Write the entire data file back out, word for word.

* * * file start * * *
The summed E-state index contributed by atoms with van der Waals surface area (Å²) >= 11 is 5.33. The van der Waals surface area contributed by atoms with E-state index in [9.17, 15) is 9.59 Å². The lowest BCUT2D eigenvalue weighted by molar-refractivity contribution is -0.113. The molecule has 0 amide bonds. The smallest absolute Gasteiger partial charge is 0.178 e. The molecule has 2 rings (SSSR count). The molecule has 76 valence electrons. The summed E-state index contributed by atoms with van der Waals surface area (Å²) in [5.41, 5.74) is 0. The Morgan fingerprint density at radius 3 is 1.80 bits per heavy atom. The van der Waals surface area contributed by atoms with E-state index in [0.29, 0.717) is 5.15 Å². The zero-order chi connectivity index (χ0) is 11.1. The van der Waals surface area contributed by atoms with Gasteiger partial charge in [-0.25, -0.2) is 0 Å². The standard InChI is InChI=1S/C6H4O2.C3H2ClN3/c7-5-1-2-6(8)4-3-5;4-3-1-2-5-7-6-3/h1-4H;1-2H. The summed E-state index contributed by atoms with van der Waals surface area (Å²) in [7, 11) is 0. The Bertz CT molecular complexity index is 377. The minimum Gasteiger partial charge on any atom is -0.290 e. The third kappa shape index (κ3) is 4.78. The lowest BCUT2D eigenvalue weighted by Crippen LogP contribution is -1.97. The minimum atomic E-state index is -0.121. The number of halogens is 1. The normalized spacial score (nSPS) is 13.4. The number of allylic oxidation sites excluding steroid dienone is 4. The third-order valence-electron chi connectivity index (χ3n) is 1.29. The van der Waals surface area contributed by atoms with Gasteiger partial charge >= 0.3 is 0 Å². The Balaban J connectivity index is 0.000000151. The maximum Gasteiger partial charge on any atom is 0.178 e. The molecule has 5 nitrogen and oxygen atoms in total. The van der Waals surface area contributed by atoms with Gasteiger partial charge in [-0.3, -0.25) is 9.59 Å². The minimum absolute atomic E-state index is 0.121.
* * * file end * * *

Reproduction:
The summed E-state index contributed by atoms with van der Waals surface area (Å²) >= 11 is 5.33. The van der Waals surface area contributed by atoms with E-state index in [9.17, 15) is 9.59 Å². The lowest BCUT2D eigenvalue weighted by molar-refractivity contribution is -0.113. The molecule has 0 amide bonds. The smallest absolute Gasteiger partial charge is 0.178 e. The molecule has 2 rings (SSSR count). The molecule has 76 valence electrons. The summed E-state index contributed by atoms with van der Waals surface area (Å²) in [5.41, 5.74) is 0. The Morgan fingerprint density at radius 3 is 1.80 bits per heavy atom. The van der Waals surface area contributed by atoms with E-state index in [0.29, 0.717) is 5.15 Å². The zero-order chi connectivity index (χ0) is 11.1. The van der Waals surface area contributed by atoms with Gasteiger partial charge in [-0.25, -0.2) is 0 Å². The standard InChI is InChI=1S/C6H4O2.C3H2ClN3/c7-5-1-2-6(8)4-3-5;4-3-1-2-5-7-6-3/h1-4H;1-2H. The summed E-state index contributed by atoms with van der Waals surface area (Å²) in [7, 11) is 0. The Bertz CT molecular complexity index is 377. The minimum Gasteiger partial charge on any atom is -0.290 e. The third kappa shape index (κ3) is 4.78. The lowest BCUT2D eigenvalue weighted by Crippen LogP contribution is -1.97. The minimum atomic E-state index is -0.121. The number of halogens is 1. The normalized spacial score (nSPS) is 13.4. The number of allylic oxidation sites excluding steroid dienone is 4. The third-order valence-electron chi connectivity index (χ3n) is 1.29. The van der Waals surface area contributed by atoms with Gasteiger partial charge >= 0.3 is 0 Å². The Balaban J connectivity index is 0.000000151. The maximum Gasteiger partial charge on any atom is 0.178 e. The molecule has 5 nitrogen and oxygen atoms in total. The van der Waals surface area contributed by atoms with Gasteiger partial charge in [-0.3, -0.25) is 9.59 Å². The minimum absolute atomic E-state index is 0.121.